Range Reports

Range Report: Henry Single Shot .308 Winchester

Henry Single Shot rifle action

From lever-action rifles to High Wall single shots, I enjoy hunting with vintage rifles. I don’t need many cartridges to take game, and I have long practiced the art of making every shot count. When you hunt with a single-shot rifle, you don’t have anything to spare.

On the other hand, I have not needed a second shot when hunting with a bolt gun or self-loader. However, I have occasionally taken a finishing shot after dropping an animal. I have ideas concerning defensive firearms that are rock solid grounded in logic. For hunting, in your personal conditions and range, whatever works for you is just fine.

Henry Single Shot rifle, left profile
The Henry Single Shot is a first-class option!

Break-Action Performance

I like the .308 (AR, bolt gun, and lever action), and I favor the light fast-handling single-shot Henry rifle. Nostalgia plays a role. The first game I took was taken with a single-shot .22. Breaking open an action and carefully loading cartridges one at a time is excellent training for young shooters.

The action is easy to break open and make safe when climbing, hiking, or climbing into a deer stand. I could go on. Many have a perfectly safe routines with other rifles. I simply like the single shot’s easy handling in most situations.

Some single-shot rifles available are pretty pricey. Ruger Number 1 rifles, the Winchester High Wall, and even some of the Ubertis are out of the reach of many hunters. Henry’s rifle is well made of good material — like all Henry rifles. The Henry Repeating Arms break-open single-shot rifle is currently listed at just under $475 at Cheaper Than Dirt! That is a fair price, even a bargain.

This isn’t a budget gun. It is a very nice rifle with good production values, resulting in a fair price. The Single Shot is a rifle intended for the shooter who understands the limiting factors of a single shot and who appreciates the plus and minus aspects of a hammer-fired single-shot rifle.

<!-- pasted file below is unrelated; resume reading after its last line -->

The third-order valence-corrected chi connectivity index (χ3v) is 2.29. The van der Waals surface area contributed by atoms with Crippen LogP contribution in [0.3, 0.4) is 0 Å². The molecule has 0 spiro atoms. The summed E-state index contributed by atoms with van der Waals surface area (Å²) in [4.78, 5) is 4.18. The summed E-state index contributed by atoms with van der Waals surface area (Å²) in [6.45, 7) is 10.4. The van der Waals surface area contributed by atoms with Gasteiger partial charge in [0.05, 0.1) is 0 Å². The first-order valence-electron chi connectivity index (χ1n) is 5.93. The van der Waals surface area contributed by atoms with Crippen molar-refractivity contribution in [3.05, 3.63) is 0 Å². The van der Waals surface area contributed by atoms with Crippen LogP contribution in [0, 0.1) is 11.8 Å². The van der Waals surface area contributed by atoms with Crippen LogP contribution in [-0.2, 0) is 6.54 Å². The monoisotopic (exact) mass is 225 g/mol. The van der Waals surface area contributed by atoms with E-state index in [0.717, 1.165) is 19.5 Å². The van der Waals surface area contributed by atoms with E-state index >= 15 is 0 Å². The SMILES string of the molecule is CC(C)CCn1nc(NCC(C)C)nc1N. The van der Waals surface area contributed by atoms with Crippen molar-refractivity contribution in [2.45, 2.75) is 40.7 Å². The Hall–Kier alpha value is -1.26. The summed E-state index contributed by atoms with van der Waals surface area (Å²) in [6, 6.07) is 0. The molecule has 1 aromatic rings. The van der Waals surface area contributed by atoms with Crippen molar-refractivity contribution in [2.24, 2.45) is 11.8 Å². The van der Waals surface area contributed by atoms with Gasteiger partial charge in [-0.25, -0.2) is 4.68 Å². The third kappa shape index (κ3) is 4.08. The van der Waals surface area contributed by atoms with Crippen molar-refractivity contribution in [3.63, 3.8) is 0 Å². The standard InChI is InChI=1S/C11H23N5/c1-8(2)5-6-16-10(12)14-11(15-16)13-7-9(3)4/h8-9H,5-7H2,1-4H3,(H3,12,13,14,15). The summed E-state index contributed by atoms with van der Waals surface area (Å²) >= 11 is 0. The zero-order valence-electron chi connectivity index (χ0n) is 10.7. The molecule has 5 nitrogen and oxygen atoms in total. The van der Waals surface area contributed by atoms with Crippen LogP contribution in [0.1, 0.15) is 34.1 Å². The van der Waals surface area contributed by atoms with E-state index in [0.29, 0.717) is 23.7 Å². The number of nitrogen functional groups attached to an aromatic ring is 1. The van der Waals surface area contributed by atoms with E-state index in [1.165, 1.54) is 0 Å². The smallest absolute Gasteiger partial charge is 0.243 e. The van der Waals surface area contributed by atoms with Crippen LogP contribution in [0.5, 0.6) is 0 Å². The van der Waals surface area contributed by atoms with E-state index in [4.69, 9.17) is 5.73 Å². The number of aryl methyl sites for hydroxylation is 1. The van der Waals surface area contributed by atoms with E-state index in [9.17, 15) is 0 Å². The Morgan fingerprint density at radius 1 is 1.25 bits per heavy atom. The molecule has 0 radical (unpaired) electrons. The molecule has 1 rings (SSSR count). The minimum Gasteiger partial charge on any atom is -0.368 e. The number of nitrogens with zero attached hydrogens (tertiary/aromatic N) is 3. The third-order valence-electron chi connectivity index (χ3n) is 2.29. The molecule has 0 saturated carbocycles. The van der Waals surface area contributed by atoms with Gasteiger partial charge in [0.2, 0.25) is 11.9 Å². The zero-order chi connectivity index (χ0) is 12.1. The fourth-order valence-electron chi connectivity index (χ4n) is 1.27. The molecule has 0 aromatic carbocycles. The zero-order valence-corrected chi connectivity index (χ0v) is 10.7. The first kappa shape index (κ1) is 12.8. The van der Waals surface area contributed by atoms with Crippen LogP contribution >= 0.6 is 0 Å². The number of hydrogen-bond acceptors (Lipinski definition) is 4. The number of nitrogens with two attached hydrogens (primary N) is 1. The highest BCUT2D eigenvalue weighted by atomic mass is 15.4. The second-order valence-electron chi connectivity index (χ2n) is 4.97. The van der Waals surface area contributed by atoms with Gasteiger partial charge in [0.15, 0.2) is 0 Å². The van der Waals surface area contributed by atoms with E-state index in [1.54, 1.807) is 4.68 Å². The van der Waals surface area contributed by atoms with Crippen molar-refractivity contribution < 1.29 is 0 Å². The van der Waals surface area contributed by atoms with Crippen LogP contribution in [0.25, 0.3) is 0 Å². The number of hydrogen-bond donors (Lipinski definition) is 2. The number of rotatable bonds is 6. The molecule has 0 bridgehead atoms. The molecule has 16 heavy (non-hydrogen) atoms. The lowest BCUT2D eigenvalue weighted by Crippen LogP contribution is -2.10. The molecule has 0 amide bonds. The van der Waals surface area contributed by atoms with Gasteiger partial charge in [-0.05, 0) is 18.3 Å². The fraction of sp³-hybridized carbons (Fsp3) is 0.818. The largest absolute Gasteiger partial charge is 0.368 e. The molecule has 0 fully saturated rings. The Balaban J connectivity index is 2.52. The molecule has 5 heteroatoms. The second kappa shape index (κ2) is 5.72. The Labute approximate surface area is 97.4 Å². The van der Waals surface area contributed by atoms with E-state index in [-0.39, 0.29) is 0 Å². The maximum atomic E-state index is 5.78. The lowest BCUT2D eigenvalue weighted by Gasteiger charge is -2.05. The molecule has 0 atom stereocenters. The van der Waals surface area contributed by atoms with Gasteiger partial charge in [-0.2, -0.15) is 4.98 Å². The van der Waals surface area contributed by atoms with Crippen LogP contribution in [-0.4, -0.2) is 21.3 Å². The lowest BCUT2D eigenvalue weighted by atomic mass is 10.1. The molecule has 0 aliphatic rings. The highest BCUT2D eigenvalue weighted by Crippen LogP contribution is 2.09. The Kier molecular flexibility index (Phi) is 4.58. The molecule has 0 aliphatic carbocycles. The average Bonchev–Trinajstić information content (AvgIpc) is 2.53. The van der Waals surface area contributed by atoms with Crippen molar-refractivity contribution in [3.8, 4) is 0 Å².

A lightweight rifle with a slim outline is a desirable rifle, as there is no bolt or magazine to snag. Simply manipulate the wing lever, and break the action open. Load a cartridge. Close the action.

Bob Campbell holding the Henry Single Shot rifle with the action open
The rifle is easily broken open and made safe.

To fire the rifle, cock the hammer and press the trigger to fire. If you intend to mount an optic, a hammer extension easily allows racking the slide.

The rifle is offered in two variants. My rifle (.308 Winchester) is the blue steel and walnut version. I repeat those words because I love the sound. It is the key harmonic of the gun universe — blue steel and walnut. The other is a brass frame.

I have handled the brass frame rifle in .45-70. My rifle is chambered in my favorite hunting caliber, .308 Winchester. The Single Shot is available in a wide variety of calibers. .223 Remington, .243 Winchester, .30-30 WCF, .308 Winchester, .357 Magnum, .44 Magnum, 350 Legend, .45-70, and 450 Bushmaster.

Henry Single Shot rifle (top), CZ Alpha (bottom)
A single-shot rifle is compact powerful and reliable. Compared to even the compact CZ Alpha, the single shot is a nice package.

The rifle’s fit and finish are excellent, with a nice metal polish and finish and superior wood fitting. The rifle’s build quality is exceptional. Notably, the opening lever is equally useful for left- or right-hand operation.

The hammer is a rebounding design, making the rifle safe for carry in the field with the chamber loaded. The rifle doesn’t cock on opening. Rather, the hammer is cocked manually. Overall, the Henry Single Shot is a credible rifle well worth its modest price.  

Range Testing the Henry Single Shot

I initially fired the rifle with iron sights, beginning with Federal American Eagle FMJ loads — an affordable and clean burning load. The supplied sights, including a brass bead front sight, are superior to the sights usually found on lever-action rifles. I would feel comfortable aiming for the sure kill zone of a deer-sized animal to perhaps 100 yards, at least in controlled conditions.

breech view of the Henry Single Shot rifle
It is easy to quickly affirm the rifle isn’t loaded.